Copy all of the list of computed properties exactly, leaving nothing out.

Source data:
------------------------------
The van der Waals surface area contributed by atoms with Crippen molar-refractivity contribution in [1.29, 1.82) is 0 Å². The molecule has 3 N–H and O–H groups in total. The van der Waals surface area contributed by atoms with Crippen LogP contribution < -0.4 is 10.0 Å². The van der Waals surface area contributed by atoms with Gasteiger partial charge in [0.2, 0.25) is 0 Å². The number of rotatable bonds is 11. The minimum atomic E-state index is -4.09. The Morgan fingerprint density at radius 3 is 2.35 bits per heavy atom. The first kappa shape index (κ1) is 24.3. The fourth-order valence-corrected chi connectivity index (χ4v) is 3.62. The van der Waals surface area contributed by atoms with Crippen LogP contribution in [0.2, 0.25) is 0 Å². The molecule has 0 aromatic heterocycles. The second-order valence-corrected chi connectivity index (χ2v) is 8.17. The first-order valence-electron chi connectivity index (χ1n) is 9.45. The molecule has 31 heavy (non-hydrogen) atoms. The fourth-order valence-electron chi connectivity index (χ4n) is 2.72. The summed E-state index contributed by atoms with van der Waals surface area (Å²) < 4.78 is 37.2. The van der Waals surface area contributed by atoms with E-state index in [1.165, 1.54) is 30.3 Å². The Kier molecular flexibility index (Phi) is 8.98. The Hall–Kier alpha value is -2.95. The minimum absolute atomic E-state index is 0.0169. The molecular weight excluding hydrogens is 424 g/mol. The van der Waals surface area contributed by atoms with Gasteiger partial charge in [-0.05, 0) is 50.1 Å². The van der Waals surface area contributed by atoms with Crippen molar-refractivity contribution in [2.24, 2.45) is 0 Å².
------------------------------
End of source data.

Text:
The van der Waals surface area contributed by atoms with Crippen molar-refractivity contribution in [1.29, 1.82) is 0 Å². The molecule has 3 N–H and O–H groups in total. The van der Waals surface area contributed by atoms with Crippen LogP contribution < -0.4 is 10.0 Å². The van der Waals surface area contributed by atoms with Gasteiger partial charge in [0.2, 0.25) is 0 Å². The number of rotatable bonds is 11. The minimum atomic E-state index is -4.09. The Morgan fingerprint density at radius 3 is 2.35 bits per heavy atom. The first kappa shape index (κ1) is 24.3. The fourth-order valence-corrected chi connectivity index (χ4v) is 3.62. The van der Waals surface area contributed by atoms with Crippen LogP contribution in [0.2, 0.25) is 0 Å². The molecule has 0 aromatic heterocycles. The second-order valence-corrected chi connectivity index (χ2v) is 8.17. The first-order valence-electron chi connectivity index (χ1n) is 9.45. The molecule has 31 heavy (non-hydrogen) atoms. The fourth-order valence-electron chi connectivity index (χ4n) is 2.72. The summed E-state index contributed by atoms with van der Waals surface area (Å²) < 4.78 is 37.2. The van der Waals surface area contributed by atoms with E-state index in [1.165, 1.54) is 30.3 Å². The Kier molecular flexibility index (Phi) is 8.98. The Hall–Kier alpha value is -2.95. The minimum absolute atomic E-state index is 0.0169. The molecular weight excluding hydrogens is 424 g/mol. The van der Waals surface area contributed by atoms with Gasteiger partial charge in [-0.05, 0) is 50.1 Å². The van der Waals surface area contributed by atoms with Crippen molar-refractivity contribution in [2.24, 2.45) is 0 Å².